In my quest to visit all 30 MLB stadiums, I’ve gotten to the point where there aren’t really any stadiums left in places I might want to go where I know people to visit. One of the remaining cities is Atlanta, and since the Twins were going to be playing there this year (for the first time since the 1991 World Series!), I figured that my only shot at visiting the stadium was to buy some plane tickets and go. Which is what I did this week — I flew in on a red-eye Monday night/Tuesday morning, took in one game on Tuesday night, one game Wednesday afternoon, and then headed to the airport to fly back to San Francisco. (It’s still not as crazy as the time I flew to Baltimore and back in one day.)
Before I get to the games, first a shoutout to Robyn at Bicycle Tours of Atlanta, who took me on a solo tour (since no one else booked) in the morning before I was able to check into my hotel. Because it was just me, she was willing to mix up the tour a bit and take me to the ballpark, specifically the parking lot. Why the parking lot? Because that’s where Fulton County Stadium used to be and where they still have the basepaths laid out and a marker where Hank Aaron hit homerun 715 to break Babe Ruth’s record. Warning me that if anyone saw us, they’d run us out, she had me bike around the bases and took a cute little video of it:
After the 15 mile bike ride through Atlanta and a nap, I headed to the current ballpark, Turner Field, for my first game.
The first thing that happened was that I attempted to go down and watch batting practice, but the usher wouldn’t let me into his section unless I took an “I came to chop” sticker. I tried to politely decline by saying that I was a Twins fan, but he wouldn’t let that be a reasonable excuse. I thought about bringing up that it’s also an awful racial stereotype, but over the years, I’ve learned that there are some people not worth having certain arguments with. Don’t bring up politics with my mom’s family (except Uncle Bobby) and don’t try to explain race privilege* to an usher at an Atlanta Braves game. So instead, I walked over to a different section to watch the Twins take BP until the game started. But let’s be clear — I really and truly despise the tomahawk chop. I hate it because of the 1991 World Series, I hate it because it’s an embarrassing racial stereotype which in 2013 we ought to be past, and I hate it because it’s an incredibly annoying rhythm that gets stuck in your head like the earworm from hell. So, no, I will not wear your sticker, Mr. Usher.
The Braves broke things open with two runs in the first. Mike Pelfrey looked pretty shaky on the mound for the Twins through two innings, but then a glorious thing happened. In the top of the third, with the score 2-1, Joe Mauer got a single… and then it poured and thundered. After a lengthy rain delay and brief power outage in the stadium, the game started up again. Josh Willingham and Justin Morneau had back to back singles that resulted in Mauer scoring and tying the game. When the bottom of the inning rolled around, Pelfrey was out and Anthony Swarzak was pitching instead. Swarzak pitched four solid innings, only surrendering a solo homerun to Brian McCann in the 4th, which is actually pretty decent for Twins pitching this season.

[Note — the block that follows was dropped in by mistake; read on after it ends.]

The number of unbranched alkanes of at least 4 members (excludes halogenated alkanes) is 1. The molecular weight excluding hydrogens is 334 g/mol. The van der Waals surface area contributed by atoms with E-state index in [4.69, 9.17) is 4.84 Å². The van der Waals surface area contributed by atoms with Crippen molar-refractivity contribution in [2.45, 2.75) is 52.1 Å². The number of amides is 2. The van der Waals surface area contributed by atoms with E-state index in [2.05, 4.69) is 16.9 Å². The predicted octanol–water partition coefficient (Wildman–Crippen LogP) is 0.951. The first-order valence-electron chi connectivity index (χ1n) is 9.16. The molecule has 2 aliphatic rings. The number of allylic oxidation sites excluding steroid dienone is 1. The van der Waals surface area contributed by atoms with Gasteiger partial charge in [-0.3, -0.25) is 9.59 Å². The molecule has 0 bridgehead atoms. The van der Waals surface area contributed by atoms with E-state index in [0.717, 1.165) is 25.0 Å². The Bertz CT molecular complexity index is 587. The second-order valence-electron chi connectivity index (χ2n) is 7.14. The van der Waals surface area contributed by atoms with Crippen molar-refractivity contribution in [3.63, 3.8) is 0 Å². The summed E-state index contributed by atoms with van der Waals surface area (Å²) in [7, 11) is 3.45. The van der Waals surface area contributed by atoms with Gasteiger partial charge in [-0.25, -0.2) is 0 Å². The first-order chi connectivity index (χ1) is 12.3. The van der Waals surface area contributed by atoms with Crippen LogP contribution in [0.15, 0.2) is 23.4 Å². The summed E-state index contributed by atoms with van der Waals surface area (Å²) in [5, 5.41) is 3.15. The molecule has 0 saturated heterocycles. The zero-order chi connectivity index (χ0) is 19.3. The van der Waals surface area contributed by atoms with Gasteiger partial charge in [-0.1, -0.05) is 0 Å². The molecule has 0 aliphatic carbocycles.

In the 8th, the Twins managed to put together two runs on some classic Piranha Ball style singles (and a walk) to take the lead. Glen Perkins came out in the 9th with a one run lead. As one of the lone bright spots in the Twins pitching staff, I figured the game was in the bag.
I figured wrong. With two outs and one strike, Braves rookie phenom Evan Gattis launched a solo shot to left to tie the game and we went into extras. The Twins went hitless in the top of the 10th and the Braves… did not. Heyward doubled, Justin Upton walked, and Freddie Freeman became the hero in Atlanta that night who drove Heyward home with a single.
After a good night’s rest, I braved the heat (and better seats!) for the Wednesday noon game the next day. I was pleased to see Dan Gladden still trolling Braves fans by hanging a Kent Hrbek jersey out the press box right behind home plate for the third consecutive day. (Ron Gant was totally falling over anyway, and Hrbek was just holding the tag on.) Unfortunately, if Gladden was looking to jinx the Braves or bring good luck to the Twins, he failed. Vance Worley gave up 8 runs in 3 and 2/3 innings of work, capped off by a grand slam by the previous night’s hero, Evan Gattis. (Worley was demoted to AAA immediately following the game.)
The Twins scored once in the 6th on a Justin Morneau single and twice in the 9th off two rookie homers from Aaron Hicks and “Where’s Oswaldo?” Arcia, but 3 runs weren’t even close to enough. However, I came close to getting a souvenir from Wilkin Ramirez. In the top of the 7th, he took a swing at a pitch and just let the bat fly… and it landed three rows in front of me.
Despite the failure of the Twins to win either game, I still had a nice time in Atlanta. The bike ride was great — I can’t recommend it enough if you’re ever in the area. The stadium had its charms too… and if they’d get rid of the tomahawk chop, I’d consider making another trip back there in the future. Pictures from the games below the jump.
* To be fair to Atlanta, before the Braves moved in, their minor league team was called the Atlanta Crackers… so they’re equal opportunity with their racial stereotypes.